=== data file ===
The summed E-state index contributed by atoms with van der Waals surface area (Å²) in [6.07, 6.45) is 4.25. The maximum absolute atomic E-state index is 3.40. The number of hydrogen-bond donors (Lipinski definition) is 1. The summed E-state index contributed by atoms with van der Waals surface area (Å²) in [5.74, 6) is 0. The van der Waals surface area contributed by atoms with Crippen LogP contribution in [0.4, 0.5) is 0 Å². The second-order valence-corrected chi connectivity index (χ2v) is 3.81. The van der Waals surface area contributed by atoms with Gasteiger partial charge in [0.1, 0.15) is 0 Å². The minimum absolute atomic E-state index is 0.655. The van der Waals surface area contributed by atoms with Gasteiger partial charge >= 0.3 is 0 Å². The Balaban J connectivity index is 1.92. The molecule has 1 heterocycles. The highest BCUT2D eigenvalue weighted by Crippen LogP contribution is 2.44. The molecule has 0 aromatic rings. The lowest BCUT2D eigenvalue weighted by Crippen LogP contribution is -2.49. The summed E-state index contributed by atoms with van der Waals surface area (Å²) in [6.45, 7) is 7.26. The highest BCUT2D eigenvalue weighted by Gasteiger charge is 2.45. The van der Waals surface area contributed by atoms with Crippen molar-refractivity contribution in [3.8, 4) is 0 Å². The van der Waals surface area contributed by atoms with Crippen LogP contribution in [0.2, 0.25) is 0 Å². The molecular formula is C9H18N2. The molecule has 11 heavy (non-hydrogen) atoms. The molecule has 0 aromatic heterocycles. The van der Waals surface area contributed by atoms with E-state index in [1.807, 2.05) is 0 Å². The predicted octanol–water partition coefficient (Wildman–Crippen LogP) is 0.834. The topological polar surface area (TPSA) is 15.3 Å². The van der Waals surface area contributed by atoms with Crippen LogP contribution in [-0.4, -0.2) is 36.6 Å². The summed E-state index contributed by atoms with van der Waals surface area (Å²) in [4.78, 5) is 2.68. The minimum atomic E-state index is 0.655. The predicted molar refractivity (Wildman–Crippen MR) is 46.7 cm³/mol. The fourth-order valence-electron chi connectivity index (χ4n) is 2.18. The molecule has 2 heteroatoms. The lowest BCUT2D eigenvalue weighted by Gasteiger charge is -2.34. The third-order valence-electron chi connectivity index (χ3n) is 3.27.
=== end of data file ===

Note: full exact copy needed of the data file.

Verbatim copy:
The summed E-state index contributed by atoms with van der Waals surface area (Å²) in [6.07, 6.45) is 4.25. The maximum absolute atomic E-state index is 3.40. The number of hydrogen-bond donors (Lipinski definition) is 1. The summed E-state index contributed by atoms with van der Waals surface area (Å²) in [5.74, 6) is 0. The van der Waals surface area contributed by atoms with Crippen LogP contribution in [0.4, 0.5) is 0 Å². The second-order valence-corrected chi connectivity index (χ2v) is 3.81. The van der Waals surface area contributed by atoms with Gasteiger partial charge in [0.1, 0.15) is 0 Å². The minimum absolute atomic E-state index is 0.655. The van der Waals surface area contributed by atoms with Gasteiger partial charge >= 0.3 is 0 Å². The Balaban J connectivity index is 1.92. The molecule has 1 heterocycles. The highest BCUT2D eigenvalue weighted by Crippen LogP contribution is 2.44. The molecule has 0 aromatic rings. The lowest BCUT2D eigenvalue weighted by Crippen LogP contribution is -2.49. The summed E-state index contributed by atoms with van der Waals surface area (Å²) in [6.45, 7) is 7.26. The highest BCUT2D eigenvalue weighted by Gasteiger charge is 2.45. The van der Waals surface area contributed by atoms with Crippen molar-refractivity contribution in [3.8, 4) is 0 Å². The van der Waals surface area contributed by atoms with Crippen LogP contribution in [0.2, 0.25) is 0 Å². The molecular formula is C9H18N2. The molecule has 11 heavy (non-hydrogen) atoms. The molecule has 0 aromatic heterocycles. The van der Waals surface area contributed by atoms with E-state index in [1.807, 2.05) is 0 Å². The predicted octanol–water partition coefficient (Wildman–Crippen LogP) is 0.834. The topological polar surface area (TPSA) is 15.3 Å². The van der Waals surface area contributed by atoms with Crippen LogP contribution in [-0.4, -0.2) is 36.6 Å². The summed E-state index contributed by atoms with van der Waals surface area (Å²) in [4.78, 5) is 2.68. The minimum atomic E-state index is 0.655. The predicted molar refractivity (Wildman–Crippen MR) is 46.7 cm³/mol. The fourth-order valence-electron chi connectivity index (χ4n) is 2.18. The molecule has 2 heteroatoms. The lowest BCUT2D eigenvalue weighted by Gasteiger charge is -2.34. The third-order valence-electron chi connectivity index (χ3n) is 3.27.